Democratic and federal implications

Stitching together and sustaining political support across the divides revealed by the Pulse is a test of the adaptive capacities of Australia’s political parties, our parliaments and public services, as well as of the other key institutions of Australian governance. State and territory elections will provide some insights into their ability to navigate these in 2024 and in the lead-up to the next Federal election. 

2024 is acknowledged as a critical juncture for democracy. As the Economist noted recently, citizens in 70 countries will go to the polls in the next 12 months, including in the United States – perhaps the most consequential of all in determining whether the principles and promise of democracy can withstand the cresting threat of authoritarian populism.

In Australia, elections will be held in the Northern Territory (August), the Australian Capital Territory (October) and Queensland (October). A byelection will be held in the Federal seat of Dunkley in February or March, to replace the popular and respected Labor member Peta Murphy, who succumbed to breast cancer in December 2023.

Australians last went to the polls in October 2023, where a majority in a majority of States comprehensively rejected a proposal to enshrine an Indigenous Voice to Parliament in Australia’s Constitution. The referendum result, and the divisive campaign that surrounded it, raised concerns about the health of Australia’s democracy. Analysis of the referendum and the social and political attitudes that it revealed, conducted by experts at the Australian National University found that: 

‘... compared to the start of the year, Australians are far less satisfied with democracy, less confident in the government, less satisfied with the direction of the country, and less satisfied with their own life’.

CPD’s Purpose of Government Pulse confirms many of these findings. The survey, which tracks attitudes from as early as 2015 to December 2023 measures public attitudes to key questions around the purpose of government and democracy, and the performance of Australian governments in fulfilling these purposes.

CPD’s 2023 survey confirmed Australians’ firm belief in “fair and equal treatment for everyone, including the most vulnerable in the community”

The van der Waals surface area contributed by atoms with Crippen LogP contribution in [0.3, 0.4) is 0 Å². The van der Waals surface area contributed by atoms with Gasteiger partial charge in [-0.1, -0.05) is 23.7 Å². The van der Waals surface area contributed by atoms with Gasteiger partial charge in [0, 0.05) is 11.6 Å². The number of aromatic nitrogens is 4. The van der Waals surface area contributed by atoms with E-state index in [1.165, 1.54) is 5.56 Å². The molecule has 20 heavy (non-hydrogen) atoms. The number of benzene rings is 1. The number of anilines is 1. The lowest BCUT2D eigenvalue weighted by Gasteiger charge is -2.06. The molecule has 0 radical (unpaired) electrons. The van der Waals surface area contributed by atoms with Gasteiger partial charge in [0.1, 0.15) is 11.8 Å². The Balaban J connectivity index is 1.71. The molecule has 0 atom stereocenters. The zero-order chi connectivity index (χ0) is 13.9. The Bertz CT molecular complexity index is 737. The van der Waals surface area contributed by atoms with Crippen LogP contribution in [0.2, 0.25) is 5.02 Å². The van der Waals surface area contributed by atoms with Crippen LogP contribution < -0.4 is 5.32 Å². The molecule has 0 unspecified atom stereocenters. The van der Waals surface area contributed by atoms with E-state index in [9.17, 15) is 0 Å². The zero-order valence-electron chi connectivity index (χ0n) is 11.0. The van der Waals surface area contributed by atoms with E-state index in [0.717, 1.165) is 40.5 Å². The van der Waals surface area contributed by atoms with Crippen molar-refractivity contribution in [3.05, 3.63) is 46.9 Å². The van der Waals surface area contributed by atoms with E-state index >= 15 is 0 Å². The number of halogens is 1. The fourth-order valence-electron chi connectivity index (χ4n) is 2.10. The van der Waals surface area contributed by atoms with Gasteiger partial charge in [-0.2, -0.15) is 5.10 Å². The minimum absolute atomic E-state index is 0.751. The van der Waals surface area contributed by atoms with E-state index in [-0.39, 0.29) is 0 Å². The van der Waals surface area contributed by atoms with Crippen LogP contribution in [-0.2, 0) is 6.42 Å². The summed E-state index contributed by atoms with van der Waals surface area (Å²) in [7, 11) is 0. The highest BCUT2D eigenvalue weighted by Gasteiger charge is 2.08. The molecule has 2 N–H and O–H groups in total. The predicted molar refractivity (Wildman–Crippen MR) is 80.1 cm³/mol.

A philosophical commitment to fairness and opportunity, is widely shared among Australians. While vague, open to interpretation and often contested across the political spectrum, such attitudes have proven resilient in Australian history and myth-making and across successive surveys conducted by CPD. The 2023 Pulse finds this belief is strongest among people inclined to vote Labor, women and those aged 55 years and older.

Other findings highlight the challenge that increasing diversity, and the fragmentation of attitudes and experience across age, gender, levels of education and place poses for the nation’s political leaders and other campaigners for change. The Purpose of Government Pulse reveals the struggle that confronts them to engage and persuade voters against the backdrop of economic and geopolitical uncertainty, and given differences of affiliation, aspiration, identity, income, postcode and state.

Such differences are reflected in changing attitudes towards the purpose of government. In 2023, “ensure a decent standard of living” supplanted [to] “improve the overall wellbeing of the population” and “deliver and fund critical services and social infrastructure” as the most popular response about government’s primary purpose. It has risen from 17% in 2021 to 33% in December 2023.

As this suggests, and in contrast to fixed views about the purpose of democracy, Australian attitudes about the purpose of government have been responsive to circumstances over the life of the survey. This dynamism makes keeping abreast of changing views, and variance across the cleavages of age, gender, levels of education and place an imperative for policymakers. But it is also a dilemma for policymakers and politicians at all levels.

For example, the most significant divergence in this year’s survey concerns the role of government in “deliver[ing] and fund[ing] critical services and social infrastructure”. People between 18 and 34 showed much less support for this statement than older cohorts, perhaps reflecting cost of living pressures and lower reliance on government services among younger than older Australians.